• Following a period of employment growth and low unemployment, since the start of the pandemic the employment rate has generally decreased, and the unemployment rate has increased. However, since the end of 2020, both have shown signs of recovery. In the latest period (May to July 2021), there was a quarterly increase in the employment rate of 0.5 percentage points, to 75.2%, and a decrease in the unemployment rate of 0.3 percentage points, to 4.6%. The economic inactivity rate is down 0.3 percentage points on the previous quarter, to 21.1%.

  • Young people (those aged 16 to 24 years) have been particularly affected by the pandemic, with the employment rate decreasing and the unemployment and economic inactivity rates increasing by more than seen for those aged 25 years and over. Over the last quarter, however, there was a strong increase in the employment rate and decrease in the unemployment and inactivity rates for young people.

  • The number of job vacancies in June to August 2021 was 1,034,000, which is the first time vacancies have risen over 1 million since records began, and is now 249,000 above its pre-pandemic January to March 2020 level. Vacancies grew on the quarter in June to August 2021 by 269,300 (35.2%), with all industry sectors increasing their number of vacancies and the majority reaching record levels; the largest increase was seen in accommodation and food service activities, which rose by 57,600 (75.4%)

  • Growth in average total pay (including bonuses) was 8.3% and regular pay (excluding bonuses) was 6.8% among employees for the three months May to July 2021. However, annual growth in average employee pay is being affected by temporary factors that have inflated the increase in the headline growth rate: base effects where the latest months are now compared with low base periods when earnings were first affected by the coronavirus pandemic, and compositional effects where there has been a fall in the number and proportion of lower-paid employee jobs, therefore increasing average earnings.

Publication date: 14th September 2021
Next publication date: 12th October 2021

The level and rate of UK unemployment measured by the Labour Force Survey (LFS) using a definition of unemployment specified by the International Labour Organisation. Unemployed people as those without a job who have been actively seeking work in the past 4 weeks and are available to start work in the next 2 weeks. It also includes those who are out of work but have found a job and are waiting to start it in the next 2 weeks.

Source: Office for National Statistics

UK Gross Domestic Product (GDP)

British flag GDP growth shutterstock_473712160 150

Main points 

  • Gross domestic product (GDP) is estimated to have grown by 0.1% in July 2021, and remains 2.1% below its pre-coronavirus (COVID-19) pandemic level (February 2020).
  • Production output increased by 1.2% in July 2021 and was the main contributor to GDP growth; boosted by the reopening of an oil field production site, which was previously temporarily closed for planned maintenance.
  • Construction contracted for a fourth consecutive month, with output down by 1.6% in July 2021, and is now 1.8% below its pre-pandemic level (February 2020).
  • Services output remained broadly flat in July 2021, and remains 2.1% below its pre-pandemic level (February 2020).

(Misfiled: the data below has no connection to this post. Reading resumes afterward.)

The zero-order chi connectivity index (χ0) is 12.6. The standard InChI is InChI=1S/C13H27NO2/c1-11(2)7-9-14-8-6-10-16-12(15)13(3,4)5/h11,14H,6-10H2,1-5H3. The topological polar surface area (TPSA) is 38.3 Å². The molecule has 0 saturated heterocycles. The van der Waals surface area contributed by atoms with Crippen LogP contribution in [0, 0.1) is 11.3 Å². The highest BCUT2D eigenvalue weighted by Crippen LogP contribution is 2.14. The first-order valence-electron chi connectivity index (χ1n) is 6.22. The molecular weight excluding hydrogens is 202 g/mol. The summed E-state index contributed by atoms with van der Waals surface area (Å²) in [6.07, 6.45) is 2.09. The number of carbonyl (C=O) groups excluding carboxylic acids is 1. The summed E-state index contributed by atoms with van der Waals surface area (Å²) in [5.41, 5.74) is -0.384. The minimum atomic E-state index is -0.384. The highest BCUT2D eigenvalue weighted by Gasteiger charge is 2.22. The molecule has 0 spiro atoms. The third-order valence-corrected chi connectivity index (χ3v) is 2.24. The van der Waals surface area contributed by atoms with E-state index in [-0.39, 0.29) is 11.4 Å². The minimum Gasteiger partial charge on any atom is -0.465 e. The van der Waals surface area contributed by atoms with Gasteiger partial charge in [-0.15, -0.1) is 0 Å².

• Arts, entertainment and recreation activities grew by 9.0%, boosted by sports clubs, amusement parks and festivals, and reflecting the easing of restrictions on social distancing from 19 July 2021.
  • Output in consumer-facing services fell by 0.3% in July 2021, its first fall since January 2021 mainly because of a 2.5% fall in retail sales.

Next Release Date: 13th October 2021

Preliminary, second and final estimates of GDP released over a quarter as more data becomes available. The final estimate is published in the Quarterly National Accounts. GDP is the main measure of UK economic growth based on the value of goods and services produced during a given period.

Source: Office for National Statistics

BRC - KPMG Retail Sales Monitor

Couple walking with shopping bags shutterstock_130030334 150

Now we have passed the comparison period in 2020 that was under strict lockdown, this analysis will return to primarily reporting the sales results on a year-on-year basis. However, for certain measures the two-year comparison will remain useful and will be clearly signposted.

Covering the four weeks 1 – 28 August 2021

  • On a Total basis, sales increased by 3.0% in August, against a growth of 3.9% in the same month last year. 
  • This is below the 3-month average growth of 6.9% and the 12-month average growth of 10.3%.

Helen Dickinson OBE, Chief Executive | British Retail Consortium
“As post-lockdown pent-up demand has softened, the growth in retail sales we have seen over the past few months slowed for August. Nonetheless, we still saw growth above pre-pandemic levels, as people returned to stores in greater numbers. With wedding season in full swing and workers gradually returning to the office, formalwear was a strong performer. Additionally, the bank holiday weekend and back-to-school buzz contributed to a rise in non-food sales. While the online sales growth has begun to slow, it is still high when compared with pre-pandemic growth rates. This demonstrates how the pandemic has shifted the digital-physical shopping balance and increased the linkage between the two channels.”

“With a precarious economic backdrop and retailers grappling with higher costs across the supply chain, the Government needs to deliver on its promise to reduce the burden of business rates that are holding back investment in recovery from the pandemic. If not, we will see the number of shuttered stores continue to rise and more jobs lost. This will seriously impact communities right across the country, and those already most economically deprived will be hit the hardest, putting the levelling up agenda in jeopardy.”